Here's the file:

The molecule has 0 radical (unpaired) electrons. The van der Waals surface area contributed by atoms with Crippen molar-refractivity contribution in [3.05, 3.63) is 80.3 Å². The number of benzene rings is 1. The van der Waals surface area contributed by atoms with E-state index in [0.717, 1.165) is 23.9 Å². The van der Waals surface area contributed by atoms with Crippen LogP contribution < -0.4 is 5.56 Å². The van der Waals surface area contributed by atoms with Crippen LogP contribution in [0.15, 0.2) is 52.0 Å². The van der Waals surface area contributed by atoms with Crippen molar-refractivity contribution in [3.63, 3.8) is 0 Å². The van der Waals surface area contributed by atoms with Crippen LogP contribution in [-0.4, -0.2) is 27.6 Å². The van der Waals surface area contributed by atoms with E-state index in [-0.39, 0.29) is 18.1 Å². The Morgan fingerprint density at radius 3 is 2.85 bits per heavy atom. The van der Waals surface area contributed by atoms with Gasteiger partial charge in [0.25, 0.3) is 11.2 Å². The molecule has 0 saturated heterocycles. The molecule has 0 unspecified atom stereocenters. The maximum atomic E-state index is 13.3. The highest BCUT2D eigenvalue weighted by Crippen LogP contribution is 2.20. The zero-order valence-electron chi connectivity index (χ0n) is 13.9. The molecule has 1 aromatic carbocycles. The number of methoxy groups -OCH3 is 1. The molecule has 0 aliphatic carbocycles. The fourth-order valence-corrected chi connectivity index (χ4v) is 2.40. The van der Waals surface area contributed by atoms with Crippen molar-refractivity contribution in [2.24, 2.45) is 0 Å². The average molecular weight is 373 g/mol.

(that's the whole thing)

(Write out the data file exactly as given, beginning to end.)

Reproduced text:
The molecule has 0 radical (unpaired) electrons. The van der Waals surface area contributed by atoms with Crippen molar-refractivity contribution in [3.05, 3.63) is 80.3 Å². The number of benzene rings is 1. The van der Waals surface area contributed by atoms with E-state index in [0.717, 1.165) is 23.9 Å². The van der Waals surface area contributed by atoms with Crippen LogP contribution < -0.4 is 5.56 Å². The van der Waals surface area contributed by atoms with Crippen LogP contribution in [0.15, 0.2) is 52.0 Å². The van der Waals surface area contributed by atoms with Crippen molar-refractivity contribution in [3.63, 3.8) is 0 Å². The van der Waals surface area contributed by atoms with Crippen LogP contribution in [-0.4, -0.2) is 27.6 Å². The van der Waals surface area contributed by atoms with E-state index in [-0.39, 0.29) is 18.1 Å². The Morgan fingerprint density at radius 3 is 2.85 bits per heavy atom. The van der Waals surface area contributed by atoms with Gasteiger partial charge in [0.25, 0.3) is 11.2 Å². The molecule has 0 saturated heterocycles. The molecule has 0 unspecified atom stereocenters. The maximum atomic E-state index is 13.3. The highest BCUT2D eigenvalue weighted by Crippen LogP contribution is 2.20. The zero-order valence-electron chi connectivity index (χ0n) is 13.9. The molecule has 1 aromatic carbocycles. The number of methoxy groups -OCH3 is 1. The molecule has 0 aliphatic carbocycles. The fourth-order valence-corrected chi connectivity index (χ4v) is 2.40. The van der Waals surface area contributed by atoms with Crippen molar-refractivity contribution in [2.24, 2.45) is 0 Å². The average molecular weight is 373 g/mol.